A week after he proposed forming a task force to study possible health effects related to the Shirley Wind Farm, a Brown County lawmaker reversed field on Wednesday and withdrew the proposal.
“I don’t think that anything that can be said will get us any closer” to answers about whether the eight wind turbines can be blamed for health problems reported by people living near them, Green Bay Supervisor Erik Hoyer said. He spoke at a meeting of the County’s Board’s Human Service Committee. Seven days earlier, he had called for the formation of a group of “scientists, physicians, citizens and supervisors” to resolve the years-long fight over whether the turbines are making some of their neighbors sick.
The idea, however, might not be completely dead.
Committee Chairman Patrick Evans said after the meeting that he plans to ask the full Board of Supervisors in March to form the committee anyway, saying symptoms reported by some people living in Glenmore and Morrison are too significant to ignore. He said he didn’t know what size group he would propose or who might be on it, but said the appointments would be his responsibility as Human Services chairman.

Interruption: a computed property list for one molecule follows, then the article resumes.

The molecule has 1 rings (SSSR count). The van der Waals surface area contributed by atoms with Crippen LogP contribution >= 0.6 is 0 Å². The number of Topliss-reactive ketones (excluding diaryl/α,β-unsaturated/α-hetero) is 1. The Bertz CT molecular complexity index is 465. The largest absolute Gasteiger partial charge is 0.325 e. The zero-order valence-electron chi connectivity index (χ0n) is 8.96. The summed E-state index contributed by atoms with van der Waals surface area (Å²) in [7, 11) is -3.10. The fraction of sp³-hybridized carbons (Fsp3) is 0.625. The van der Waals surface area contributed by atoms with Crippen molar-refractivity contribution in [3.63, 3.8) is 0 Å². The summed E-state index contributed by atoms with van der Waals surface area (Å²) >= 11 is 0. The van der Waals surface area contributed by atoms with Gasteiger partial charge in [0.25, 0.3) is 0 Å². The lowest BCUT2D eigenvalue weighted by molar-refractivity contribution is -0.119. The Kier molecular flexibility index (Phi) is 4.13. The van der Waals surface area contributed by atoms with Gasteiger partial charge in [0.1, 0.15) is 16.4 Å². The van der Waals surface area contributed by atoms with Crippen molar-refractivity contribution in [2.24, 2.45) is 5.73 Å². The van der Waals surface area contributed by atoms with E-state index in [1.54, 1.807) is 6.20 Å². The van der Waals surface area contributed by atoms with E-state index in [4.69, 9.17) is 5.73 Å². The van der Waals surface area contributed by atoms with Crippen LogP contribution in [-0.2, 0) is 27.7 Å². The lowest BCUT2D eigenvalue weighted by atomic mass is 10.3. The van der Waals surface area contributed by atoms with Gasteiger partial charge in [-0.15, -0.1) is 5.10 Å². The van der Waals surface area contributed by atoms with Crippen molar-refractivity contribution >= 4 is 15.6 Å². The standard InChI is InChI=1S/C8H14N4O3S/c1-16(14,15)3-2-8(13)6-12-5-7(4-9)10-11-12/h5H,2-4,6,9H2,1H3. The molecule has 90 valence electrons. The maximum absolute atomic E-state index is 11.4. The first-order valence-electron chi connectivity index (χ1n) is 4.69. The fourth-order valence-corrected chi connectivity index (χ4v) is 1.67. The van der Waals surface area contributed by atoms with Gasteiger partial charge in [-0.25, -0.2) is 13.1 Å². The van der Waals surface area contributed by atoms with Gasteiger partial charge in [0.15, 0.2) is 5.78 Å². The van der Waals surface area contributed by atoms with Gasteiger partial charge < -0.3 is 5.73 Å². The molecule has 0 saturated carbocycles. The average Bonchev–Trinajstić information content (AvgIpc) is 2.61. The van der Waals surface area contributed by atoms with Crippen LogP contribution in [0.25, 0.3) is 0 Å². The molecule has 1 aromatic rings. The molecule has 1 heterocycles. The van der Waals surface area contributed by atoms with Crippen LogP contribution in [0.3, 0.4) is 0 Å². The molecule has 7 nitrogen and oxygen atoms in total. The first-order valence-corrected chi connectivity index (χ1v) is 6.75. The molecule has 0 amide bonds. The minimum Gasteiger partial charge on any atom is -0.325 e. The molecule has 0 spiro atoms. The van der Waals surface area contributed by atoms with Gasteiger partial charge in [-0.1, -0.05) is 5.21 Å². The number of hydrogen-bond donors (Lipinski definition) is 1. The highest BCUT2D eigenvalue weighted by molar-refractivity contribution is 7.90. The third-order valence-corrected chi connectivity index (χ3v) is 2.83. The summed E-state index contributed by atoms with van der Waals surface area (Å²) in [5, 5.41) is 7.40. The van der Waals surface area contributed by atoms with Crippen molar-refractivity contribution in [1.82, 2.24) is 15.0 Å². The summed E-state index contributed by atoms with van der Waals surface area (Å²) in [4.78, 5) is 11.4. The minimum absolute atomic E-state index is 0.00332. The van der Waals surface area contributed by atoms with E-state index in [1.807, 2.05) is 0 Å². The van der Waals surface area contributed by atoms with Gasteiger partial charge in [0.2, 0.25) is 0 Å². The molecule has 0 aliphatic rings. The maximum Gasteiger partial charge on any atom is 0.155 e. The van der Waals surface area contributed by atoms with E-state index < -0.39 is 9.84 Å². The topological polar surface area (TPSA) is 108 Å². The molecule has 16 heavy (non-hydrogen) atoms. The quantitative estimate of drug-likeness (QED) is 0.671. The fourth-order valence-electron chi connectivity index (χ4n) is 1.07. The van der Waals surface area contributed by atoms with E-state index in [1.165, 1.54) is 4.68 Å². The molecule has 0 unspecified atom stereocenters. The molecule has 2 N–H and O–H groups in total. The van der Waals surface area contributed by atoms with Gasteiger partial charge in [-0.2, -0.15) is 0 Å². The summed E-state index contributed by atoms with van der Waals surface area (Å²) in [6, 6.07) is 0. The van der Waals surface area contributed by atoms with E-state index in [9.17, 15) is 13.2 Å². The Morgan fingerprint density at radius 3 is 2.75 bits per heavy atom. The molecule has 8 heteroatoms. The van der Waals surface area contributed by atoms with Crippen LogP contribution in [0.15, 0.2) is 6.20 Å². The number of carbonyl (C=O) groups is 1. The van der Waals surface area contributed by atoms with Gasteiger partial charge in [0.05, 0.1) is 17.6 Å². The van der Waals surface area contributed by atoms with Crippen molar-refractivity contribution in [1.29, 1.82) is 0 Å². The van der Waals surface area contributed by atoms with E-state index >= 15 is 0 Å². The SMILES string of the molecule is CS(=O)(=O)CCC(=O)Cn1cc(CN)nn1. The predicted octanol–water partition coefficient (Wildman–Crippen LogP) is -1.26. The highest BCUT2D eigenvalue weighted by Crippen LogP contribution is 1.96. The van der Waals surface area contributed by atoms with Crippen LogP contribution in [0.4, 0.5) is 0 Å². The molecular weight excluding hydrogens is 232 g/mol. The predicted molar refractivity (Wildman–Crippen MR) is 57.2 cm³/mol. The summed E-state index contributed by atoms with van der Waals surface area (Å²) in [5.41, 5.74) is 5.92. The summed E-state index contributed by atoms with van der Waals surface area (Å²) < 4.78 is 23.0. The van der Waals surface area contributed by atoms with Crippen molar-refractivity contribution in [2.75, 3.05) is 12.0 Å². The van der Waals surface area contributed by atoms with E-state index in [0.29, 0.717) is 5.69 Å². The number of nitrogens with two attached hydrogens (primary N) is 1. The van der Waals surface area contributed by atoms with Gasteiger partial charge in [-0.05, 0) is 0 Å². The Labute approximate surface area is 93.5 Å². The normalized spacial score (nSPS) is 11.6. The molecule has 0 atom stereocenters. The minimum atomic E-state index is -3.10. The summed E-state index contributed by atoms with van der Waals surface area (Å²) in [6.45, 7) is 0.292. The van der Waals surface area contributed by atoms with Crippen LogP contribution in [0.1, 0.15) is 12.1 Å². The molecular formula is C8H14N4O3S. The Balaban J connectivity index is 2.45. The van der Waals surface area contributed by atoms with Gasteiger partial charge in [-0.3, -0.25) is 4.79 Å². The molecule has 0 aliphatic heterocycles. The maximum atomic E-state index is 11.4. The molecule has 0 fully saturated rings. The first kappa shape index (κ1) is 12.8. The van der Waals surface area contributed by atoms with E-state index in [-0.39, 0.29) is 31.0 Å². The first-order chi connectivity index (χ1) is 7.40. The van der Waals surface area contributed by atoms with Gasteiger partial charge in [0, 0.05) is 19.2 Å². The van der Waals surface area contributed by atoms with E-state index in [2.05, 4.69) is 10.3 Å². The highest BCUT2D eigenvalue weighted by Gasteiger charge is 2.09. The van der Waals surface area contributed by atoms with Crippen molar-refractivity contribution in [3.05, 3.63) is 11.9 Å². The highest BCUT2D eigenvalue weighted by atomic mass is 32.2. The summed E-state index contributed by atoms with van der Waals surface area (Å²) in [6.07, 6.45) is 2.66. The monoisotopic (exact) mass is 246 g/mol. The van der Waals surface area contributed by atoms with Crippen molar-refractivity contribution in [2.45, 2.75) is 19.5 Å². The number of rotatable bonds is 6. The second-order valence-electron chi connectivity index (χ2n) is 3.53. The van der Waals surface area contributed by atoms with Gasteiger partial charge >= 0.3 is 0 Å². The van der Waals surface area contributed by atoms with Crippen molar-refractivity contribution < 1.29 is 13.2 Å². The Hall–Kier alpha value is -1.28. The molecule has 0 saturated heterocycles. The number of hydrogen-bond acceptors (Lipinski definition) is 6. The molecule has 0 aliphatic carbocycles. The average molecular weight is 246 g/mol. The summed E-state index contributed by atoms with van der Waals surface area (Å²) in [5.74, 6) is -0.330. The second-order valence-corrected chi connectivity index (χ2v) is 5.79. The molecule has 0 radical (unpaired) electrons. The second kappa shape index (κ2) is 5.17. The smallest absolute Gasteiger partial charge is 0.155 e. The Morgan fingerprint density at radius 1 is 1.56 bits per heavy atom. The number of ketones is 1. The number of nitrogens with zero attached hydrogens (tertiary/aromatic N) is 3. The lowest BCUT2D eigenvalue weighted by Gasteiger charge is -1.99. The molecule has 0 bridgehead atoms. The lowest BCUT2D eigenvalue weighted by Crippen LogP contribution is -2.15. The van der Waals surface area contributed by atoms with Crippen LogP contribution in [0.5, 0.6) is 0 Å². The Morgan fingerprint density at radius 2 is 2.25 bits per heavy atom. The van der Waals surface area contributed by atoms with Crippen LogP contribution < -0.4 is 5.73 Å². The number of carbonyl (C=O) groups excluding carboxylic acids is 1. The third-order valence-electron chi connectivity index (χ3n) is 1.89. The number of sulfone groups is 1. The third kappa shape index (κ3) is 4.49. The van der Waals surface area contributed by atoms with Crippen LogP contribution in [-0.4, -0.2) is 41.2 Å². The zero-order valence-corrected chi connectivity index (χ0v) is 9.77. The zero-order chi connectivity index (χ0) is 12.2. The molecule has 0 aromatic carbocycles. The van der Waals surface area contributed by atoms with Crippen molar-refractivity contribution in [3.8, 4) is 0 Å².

The task force, he said, “was a great idea.”
Some people in Glenmore and Morrison claim the wind farm, which went on-line in 2010, been causing sleep disturbances, vertigo and other issues. Others, including wind farm-owner Duke Energy Renewables, insist there is no causal link between the turbines and reported illnesses.
Lawmakers on Wednesday heard from people on both sides of the issue.
“The massive weight of evidence is on the site that there are” links between turbines and health problems, said Jim Vanden Boogart, president of the Brown County Citizens for Responsible Wind Energy.
But Marty Adams, a sanitarian for the county Health Department, said lawmakers who continue to link health problems to the turbines are only tempting a lawsuit.
“Fifty percent of the people who die die from heart disease,” he said. “How many people die from wind turbines? Zero.”
The county Board of Health declared in 2014 that low-frequency noise from the windmills presents a potential health hazard, but Health Director Chua Xiong in December said insufficient evidence exists to confirm that finding.
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